One thing that most of us older guys have learned over the years is that not everything we hear is true, factual or even believable. Unfortunately, this adage is as true for veterans as it is for other people we may meet.
Sometimes we hear outlandish stories from men about the women they’ve known, especially in the carnal sense. At JSU (where I had the privilege of going and graduating) there were any number of “ladies’ men” to whom the more outlandish, romance stories were par for their course. Most of us might hear these once or twice, before we almost automatically realized that the Don Juan speaking was just that—speaking or rather lying.
We may have met athletes who had high school (or later college) sports “exploits” that would better fit the National Football League, Major League Baseball, National Basketball Association or even Olympic highlights. These tales, like those of the “lovers’ boys” were just as dramatic and just as false.
In business, I’ve met people whose claims at being the “real” inventor of many of the greatest products and approaches that we have in society today. Some of them were salesman (who might be slightly forgiven) but even stenographers and janitors have shared “what really happened!”
As I said, sadly veterans sometimes fall prey to these same flights of fantasy. Stories of incredible bravery and superlative military skills are far more common than they should be. I have met these “heroes” and heard their “war stories,” only later to discover that some of them had never been in Vietnam, Desert Storm, Korea or anywhere near combat! One at least one occasion, I heard tales of combat daring-do from someone who had never been in any branch of the military!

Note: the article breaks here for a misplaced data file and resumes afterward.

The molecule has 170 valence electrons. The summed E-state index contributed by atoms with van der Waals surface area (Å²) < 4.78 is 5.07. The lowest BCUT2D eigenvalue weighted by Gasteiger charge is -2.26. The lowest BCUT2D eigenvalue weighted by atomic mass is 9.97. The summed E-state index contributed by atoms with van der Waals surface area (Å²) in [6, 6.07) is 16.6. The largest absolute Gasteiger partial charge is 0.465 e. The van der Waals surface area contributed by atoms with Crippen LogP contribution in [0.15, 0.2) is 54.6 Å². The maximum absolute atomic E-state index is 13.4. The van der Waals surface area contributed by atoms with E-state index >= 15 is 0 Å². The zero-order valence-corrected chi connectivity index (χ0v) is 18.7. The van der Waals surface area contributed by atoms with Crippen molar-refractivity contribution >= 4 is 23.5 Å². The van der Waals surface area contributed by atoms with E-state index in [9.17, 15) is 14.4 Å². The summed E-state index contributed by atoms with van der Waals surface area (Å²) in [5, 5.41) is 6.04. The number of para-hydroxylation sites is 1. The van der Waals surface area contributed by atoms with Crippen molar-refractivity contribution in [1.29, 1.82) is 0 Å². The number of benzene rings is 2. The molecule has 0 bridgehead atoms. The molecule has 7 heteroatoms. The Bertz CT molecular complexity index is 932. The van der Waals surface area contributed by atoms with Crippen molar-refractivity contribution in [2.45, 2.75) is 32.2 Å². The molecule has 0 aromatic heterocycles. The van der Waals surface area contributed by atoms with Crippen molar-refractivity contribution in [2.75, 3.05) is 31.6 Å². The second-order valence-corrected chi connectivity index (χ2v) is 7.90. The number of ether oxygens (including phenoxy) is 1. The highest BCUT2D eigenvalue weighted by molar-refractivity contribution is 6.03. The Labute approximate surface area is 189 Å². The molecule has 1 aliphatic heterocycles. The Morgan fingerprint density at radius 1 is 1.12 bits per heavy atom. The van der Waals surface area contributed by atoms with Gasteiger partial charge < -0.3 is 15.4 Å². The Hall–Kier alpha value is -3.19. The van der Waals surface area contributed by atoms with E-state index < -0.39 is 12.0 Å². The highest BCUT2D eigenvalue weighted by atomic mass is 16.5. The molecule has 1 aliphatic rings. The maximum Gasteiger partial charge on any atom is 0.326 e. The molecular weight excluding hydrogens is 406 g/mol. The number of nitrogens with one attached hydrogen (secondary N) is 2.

Don’t get me wrong, our veterans are no more truth-stretchers than most of people (most of them—men). There exists in the human existence the strong motivation to pretend to be more than we are. Why this is, I’m not all that sure, but this willingness to greatly elaborate on one’s accomplishments is definitely there and part of the human equation.
At the Veteran’s Information Tables at the Gardendale Civic Center’s Farmers Market (each Thursday through September from 9 a.m. to 1 p.m.) many veterans tend to congregate. One way that has greatly helped in eliciting true accounts is a large, wonderful, full-color Vietnam War map given to our project by Ron Becker (president of the Vietnam Veterans Association of America, Chapter 416, which meets the second Saturday of each month at 10 a.m. at the Downtown Birmingham VFW building) which shows every city, town and most hamlets in both North and South Vietnam where we veterans can actually point out where we were. The rarely seen false non-Vietnamers never go to the effort to name any locations.
The next Veterans Information Table will be at the Gardendale location, tomorrow from 9 a.m.-1 p.m. We’d love to see anyone, veteran or not, who would like to meet with our team: (usually Sr.CPO Benny Reeves; Vietnam-Era vet, Jim Parola (head of the G’dale Farmers Market); Vet2Vet computer whiz, Zach Burton; and just old me—GIJOE). Of course we usually have other veterans there to listen, learn, share true lessons and meet all our guests. BE THERE OR BE SQUARE!
Mat God bless our country, leaders, military people, veterans, first responders (police/deputies, firefighters, EMTs, teachers, clergy) and most of all may God bless YOU!
Gerald “Joe” Stahlkuppe is a combat Army veteran of the Vietnam War. An ordained clergyman, public speaker and author of several books, he lives with his wife in Gardendale.
Questions or veterans issues you would like to see addressed in the column can be directed to Stahlkuppe at P.O. Box 849, Gardendale, AL 35071 or emailed to firstname.lastname@example.org.